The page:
Louisiana is embarking on an experiment with what the state education department has billed “a la carte school choice ... one course at a time.”
As I explain in a new EdWeek story, the state next year will open a marketplace in which students can shop around for publicly funded classes. Essentially, an eligible student (see my story for the fine print) picks one or more classes from a state-approved list, and a slice of their home district’s per-pupil aid pays the tab. Potential providers may include virtual-education companies, local nonprofits, universities, or even other school districts.
Several experts tell me the state program, dubbed Course Choice, is unlike anything they’ve seen, even as it blends ideas from charter and virtual schooling, as well as vouchers.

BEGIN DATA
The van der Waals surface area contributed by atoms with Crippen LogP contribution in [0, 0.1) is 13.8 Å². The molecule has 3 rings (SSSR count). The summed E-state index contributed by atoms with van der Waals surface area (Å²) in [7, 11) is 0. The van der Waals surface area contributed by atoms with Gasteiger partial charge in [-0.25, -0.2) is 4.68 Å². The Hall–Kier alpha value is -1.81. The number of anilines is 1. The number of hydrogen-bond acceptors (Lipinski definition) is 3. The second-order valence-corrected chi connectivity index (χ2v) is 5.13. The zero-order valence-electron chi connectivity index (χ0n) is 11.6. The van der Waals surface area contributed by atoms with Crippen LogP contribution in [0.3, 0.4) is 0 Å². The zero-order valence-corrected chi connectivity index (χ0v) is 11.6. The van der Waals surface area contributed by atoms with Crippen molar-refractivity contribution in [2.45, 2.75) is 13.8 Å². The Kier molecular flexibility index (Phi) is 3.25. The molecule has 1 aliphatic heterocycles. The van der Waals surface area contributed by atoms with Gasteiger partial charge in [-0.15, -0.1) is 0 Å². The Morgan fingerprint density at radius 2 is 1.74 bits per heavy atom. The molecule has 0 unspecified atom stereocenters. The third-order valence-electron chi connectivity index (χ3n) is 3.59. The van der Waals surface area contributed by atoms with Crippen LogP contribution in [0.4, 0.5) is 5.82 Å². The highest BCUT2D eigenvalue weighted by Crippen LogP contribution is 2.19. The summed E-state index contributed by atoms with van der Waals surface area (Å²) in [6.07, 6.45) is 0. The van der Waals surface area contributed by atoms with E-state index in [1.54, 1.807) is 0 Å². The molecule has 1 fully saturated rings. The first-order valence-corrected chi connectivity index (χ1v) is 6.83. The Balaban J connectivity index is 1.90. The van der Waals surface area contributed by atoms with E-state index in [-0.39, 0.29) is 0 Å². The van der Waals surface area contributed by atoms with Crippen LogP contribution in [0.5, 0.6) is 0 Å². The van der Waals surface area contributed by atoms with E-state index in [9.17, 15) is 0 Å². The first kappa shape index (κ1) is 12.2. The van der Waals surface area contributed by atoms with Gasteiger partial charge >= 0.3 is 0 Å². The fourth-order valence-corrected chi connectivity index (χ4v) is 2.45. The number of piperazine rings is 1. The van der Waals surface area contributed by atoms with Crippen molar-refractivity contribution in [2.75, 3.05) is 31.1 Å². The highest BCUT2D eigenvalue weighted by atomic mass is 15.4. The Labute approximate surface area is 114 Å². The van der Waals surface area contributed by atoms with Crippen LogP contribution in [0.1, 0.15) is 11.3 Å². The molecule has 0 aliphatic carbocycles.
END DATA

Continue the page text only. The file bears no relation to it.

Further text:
Louisiana officials say the program will have multiple levels of accountability to ensure quality control, but some observers are skeptical, questioning whether the state will succeed in maintaining it.
You may not have heard about Course Choice yet, as it’s been largely overshadowed so far by the state’s recent action (in the same legislation) to expand private-school vouchers, but some observers think it may end up reaching far more students.
Whether you find the new program inspired or alarming, don’t be surprised if political leaders in some other states take note, and consider pushing the same concept.
A version of this news article first appeared in the Curriculum Matters blog.